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March 23
Law's words frame new play

March 2
Wary Catholics return to church

January 25, 2004
Churches report attendance up

January 4, 2004
Dot parish struggles to survive

December 28
Hudson fill-in priest welcomed

December 12
Law prays daily for diocese

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Assignment for Law expected

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Policies on VOTF reconsidered

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Crisis issues in church's future

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An angry protest, and prayers
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Law to skip bishop installation

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O'Malley invites Law, victims

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Bishops seek private opinions

Earlier stories

Spotlight Report

Law discusses abuse cases with clergy

By Michael Paulson, Globe Staff, 2/16/2002

Cardinal Bernard F. Law, under fire for his handling of clergy sexual abuse cases, has begun a series of sessions at which he is listening to the grievances of priests around the archdiocese. Yesterday, at St. Columbkille Church in Brighton, Law spent about two hours with Boston-area priests. The previous day he met with priests from the western suburbs; next week he plans to sit down with priests from the South Shore, the North Shore, and the Merrimack Valley.

Law's spokeswoman, Donna M. Morrissey, declined to allow reporters to attend the meeting and refused to provide any description of the gathering's purpose or content. But, according to priests who attended yesterday's meeting, priests were unusually candid with the cardinal, expressing pain and unhappiness over the way the archdiocese has handled the issue of clergy sexual abuse. Law again apologized for reassigning John J. Geoghan, a pedophile priest, in 1984, based on medical advice.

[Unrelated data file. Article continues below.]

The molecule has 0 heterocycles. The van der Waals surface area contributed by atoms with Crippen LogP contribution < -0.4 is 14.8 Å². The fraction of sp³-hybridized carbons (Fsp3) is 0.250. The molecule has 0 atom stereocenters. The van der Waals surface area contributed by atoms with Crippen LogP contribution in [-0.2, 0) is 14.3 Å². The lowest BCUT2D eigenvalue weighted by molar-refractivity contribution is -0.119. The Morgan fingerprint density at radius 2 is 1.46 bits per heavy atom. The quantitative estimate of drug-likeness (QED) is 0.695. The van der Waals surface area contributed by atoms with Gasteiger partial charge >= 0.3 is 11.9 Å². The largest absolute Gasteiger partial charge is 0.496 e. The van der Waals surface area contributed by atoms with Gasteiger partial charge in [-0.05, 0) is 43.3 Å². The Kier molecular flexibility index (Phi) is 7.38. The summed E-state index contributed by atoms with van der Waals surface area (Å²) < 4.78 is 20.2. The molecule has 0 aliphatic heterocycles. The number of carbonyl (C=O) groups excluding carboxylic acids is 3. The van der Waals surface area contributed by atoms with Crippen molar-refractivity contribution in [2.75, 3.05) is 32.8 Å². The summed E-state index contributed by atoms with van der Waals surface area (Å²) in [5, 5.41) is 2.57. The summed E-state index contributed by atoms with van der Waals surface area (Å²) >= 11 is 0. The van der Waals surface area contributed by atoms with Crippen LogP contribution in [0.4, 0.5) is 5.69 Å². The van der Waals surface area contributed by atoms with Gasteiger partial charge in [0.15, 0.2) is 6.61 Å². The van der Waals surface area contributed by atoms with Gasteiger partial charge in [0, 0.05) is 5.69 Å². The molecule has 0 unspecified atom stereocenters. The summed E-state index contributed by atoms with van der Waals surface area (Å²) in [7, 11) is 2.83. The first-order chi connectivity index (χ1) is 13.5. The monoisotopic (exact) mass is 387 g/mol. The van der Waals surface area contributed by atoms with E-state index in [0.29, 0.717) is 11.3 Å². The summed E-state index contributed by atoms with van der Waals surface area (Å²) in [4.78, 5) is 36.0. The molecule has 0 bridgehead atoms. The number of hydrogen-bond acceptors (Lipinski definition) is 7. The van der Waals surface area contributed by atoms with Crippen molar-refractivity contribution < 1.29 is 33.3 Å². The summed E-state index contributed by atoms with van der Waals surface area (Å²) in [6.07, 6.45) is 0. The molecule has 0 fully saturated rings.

Law said he understood how priests are feeling, and reiterated his contention that the church will be better for this crisis.

"He was very humble and really sincere, saying, `Here we are; let's see where we can go from here in a positive way,' " said the Rev. Robert J. Carr, parochial vicar of the Cathedral of the Holy Cross in the South End. "It was a good airing out of concerns."

Some priests told Law they were particularly upset at the cardinal's claim that he knew of no priests working in the archdiocese who had been accused of sexual abuse, when it turned out there were eight such priests. The priests said they felt undermined because they had repeated the cardinal's claim to their parishioners, and Law expressed his chagrin at having relied on information that turned out to be incorrect.

"No one pulled any punches, and, to the cardinal's credit, he provided the forum and made people feel comfortable -- he is attempting to handle this very openly with priests," said the Rev. Robert J. Bowers, pastor of St. Catherine of Siena Church in Charlestown.

This story ran on page A6 of the Boston Globe on 2/16/2002.
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